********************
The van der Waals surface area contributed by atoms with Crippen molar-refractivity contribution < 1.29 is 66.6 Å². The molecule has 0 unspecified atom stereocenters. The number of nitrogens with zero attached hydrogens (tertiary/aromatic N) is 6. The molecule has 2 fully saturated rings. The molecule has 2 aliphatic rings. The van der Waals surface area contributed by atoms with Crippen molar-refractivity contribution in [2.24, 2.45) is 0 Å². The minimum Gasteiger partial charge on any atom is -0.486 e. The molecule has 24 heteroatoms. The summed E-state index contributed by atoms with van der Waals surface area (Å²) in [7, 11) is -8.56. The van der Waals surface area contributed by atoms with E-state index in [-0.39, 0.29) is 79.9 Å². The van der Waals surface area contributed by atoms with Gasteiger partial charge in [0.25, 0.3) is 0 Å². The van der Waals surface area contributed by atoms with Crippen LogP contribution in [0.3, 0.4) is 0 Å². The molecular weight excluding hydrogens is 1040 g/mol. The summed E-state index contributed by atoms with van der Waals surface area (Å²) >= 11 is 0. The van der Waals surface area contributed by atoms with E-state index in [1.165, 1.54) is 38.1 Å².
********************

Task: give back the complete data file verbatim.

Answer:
The van der Waals surface area contributed by atoms with Crippen molar-refractivity contribution < 1.29 is 66.6 Å². The molecule has 0 unspecified atom stereocenters. The number of nitrogens with zero attached hydrogens (tertiary/aromatic N) is 6. The molecule has 2 fully saturated rings. The molecule has 2 aliphatic rings. The van der Waals surface area contributed by atoms with Crippen molar-refractivity contribution in [2.24, 2.45) is 0 Å². The minimum Gasteiger partial charge on any atom is -0.486 e. The molecule has 24 heteroatoms. The summed E-state index contributed by atoms with van der Waals surface area (Å²) in [7, 11) is -8.56. The van der Waals surface area contributed by atoms with E-state index in [-0.39, 0.29) is 79.9 Å². The van der Waals surface area contributed by atoms with Gasteiger partial charge in [0.25, 0.3) is 0 Å². The van der Waals surface area contributed by atoms with Crippen LogP contribution in [0.3, 0.4) is 0 Å². The molecular weight excluding hydrogens is 1040 g/mol. The summed E-state index contributed by atoms with van der Waals surface area (Å²) >= 11 is 0. The van der Waals surface area contributed by atoms with E-state index in [1.165, 1.54) is 38.1 Å².